You probably know that not all LCDs are created equal: at a given size, you can have different resolutions, lighting methods, and display-driving technologies. Apple has led the way in this regard, generally shelling out in its products for the best options available, while cheaper brands tend to take a bit off the price tag by going with a cheaper or smaller display. That’s certainly the case with the Kindle Fire and Nook Tablet, both of which are aimed at a lower price point and must make sacrifices to reach it.
But an examination by DisplayMate indicates that Amazon might have cut corners just a little too much, or perhaps rushed the Fire to market without too much thought about image quality.
It’s nothing truly problematic, it should be said right away, and DisplayMate notes that it’s still a good display, but it has a couple serious problems that, objectively speaking, put it on a lower tier than the competition.
The “anti-reflective treatment” on the Fire appears to have backfired, as the display had the highest reflectance of any tablet they’d tested. Reflected ambient light (as in a bright room) and directed light (as from overhead lights) was significantly higher than the iPad, and more than twice as high as the Nooks, which by the by had extremely low reflectance, making it good for reading in diverse lighting situations. The reflectance also caused a reduction in effective contrast, which is bad news for reading print.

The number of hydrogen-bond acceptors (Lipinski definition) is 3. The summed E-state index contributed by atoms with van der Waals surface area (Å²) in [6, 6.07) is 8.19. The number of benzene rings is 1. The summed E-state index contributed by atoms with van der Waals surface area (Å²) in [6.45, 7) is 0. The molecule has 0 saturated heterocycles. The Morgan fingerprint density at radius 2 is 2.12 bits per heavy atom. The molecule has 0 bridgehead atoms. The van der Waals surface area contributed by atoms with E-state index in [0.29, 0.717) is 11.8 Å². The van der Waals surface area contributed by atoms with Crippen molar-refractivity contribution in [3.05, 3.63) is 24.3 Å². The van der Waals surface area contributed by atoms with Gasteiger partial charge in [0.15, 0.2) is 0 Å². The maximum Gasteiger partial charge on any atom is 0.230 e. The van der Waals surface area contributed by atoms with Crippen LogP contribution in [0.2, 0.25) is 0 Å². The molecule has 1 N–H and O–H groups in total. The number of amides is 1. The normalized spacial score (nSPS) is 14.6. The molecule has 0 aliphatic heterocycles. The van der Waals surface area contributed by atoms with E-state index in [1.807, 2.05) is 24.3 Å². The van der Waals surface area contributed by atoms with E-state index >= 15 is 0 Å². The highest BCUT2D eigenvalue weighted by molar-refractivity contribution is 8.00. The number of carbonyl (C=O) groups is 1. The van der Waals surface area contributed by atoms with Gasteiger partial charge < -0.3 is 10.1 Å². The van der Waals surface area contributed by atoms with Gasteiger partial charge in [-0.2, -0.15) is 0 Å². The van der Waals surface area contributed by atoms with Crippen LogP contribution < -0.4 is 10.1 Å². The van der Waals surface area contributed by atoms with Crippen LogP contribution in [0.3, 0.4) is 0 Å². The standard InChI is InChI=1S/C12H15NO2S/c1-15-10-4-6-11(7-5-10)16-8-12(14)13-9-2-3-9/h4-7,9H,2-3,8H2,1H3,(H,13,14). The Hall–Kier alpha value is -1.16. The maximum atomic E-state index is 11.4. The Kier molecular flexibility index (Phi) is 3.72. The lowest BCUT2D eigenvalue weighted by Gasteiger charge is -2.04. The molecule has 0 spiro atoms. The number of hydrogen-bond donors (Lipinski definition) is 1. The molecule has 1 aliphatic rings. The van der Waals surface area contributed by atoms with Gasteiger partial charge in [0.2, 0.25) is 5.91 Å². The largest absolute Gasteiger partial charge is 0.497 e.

The Fire also uses an outdated gallery app that doesn’t use the full 24 bits of color depth of which the display is capable, resulting in banding and apparently a washed-out look that really has no place on a premium device.
The second problem may be fixed in a software update (it’s a bit like the problem Nexus Ones had back in the day), but the poor coating or material that’s resulting in the high reflectance likely isn’t going anywhere (unless this was an early batch problem). In many ways the Fire is the equal of the Nook and the iPad 2 displays, but all other things being equal, it’s just not as good. If possible, do a visual comparison in person to see if the difference is significant to you, and of course if you find the display is not up to your standards, you should feel perfectly justified in returning it. But if it looks good to you, it looks good, and there’s no point getting caught up in a few percentage points of difference here and there.
Note: the article referenced is not a review of the tablets themselves, only of the performance of their displays. And the iPad, Kindle, and Nook displays are certainly comparable, being the same class of relatively high quality IPS LCD, with similar costs and similar requirements: low power, capacitive touch component, thin and lightweight. Except where there is a software component to the display performance (as with the Fire), the DisplayMate comparison is limited to an observation of how these tablets’ displays perform.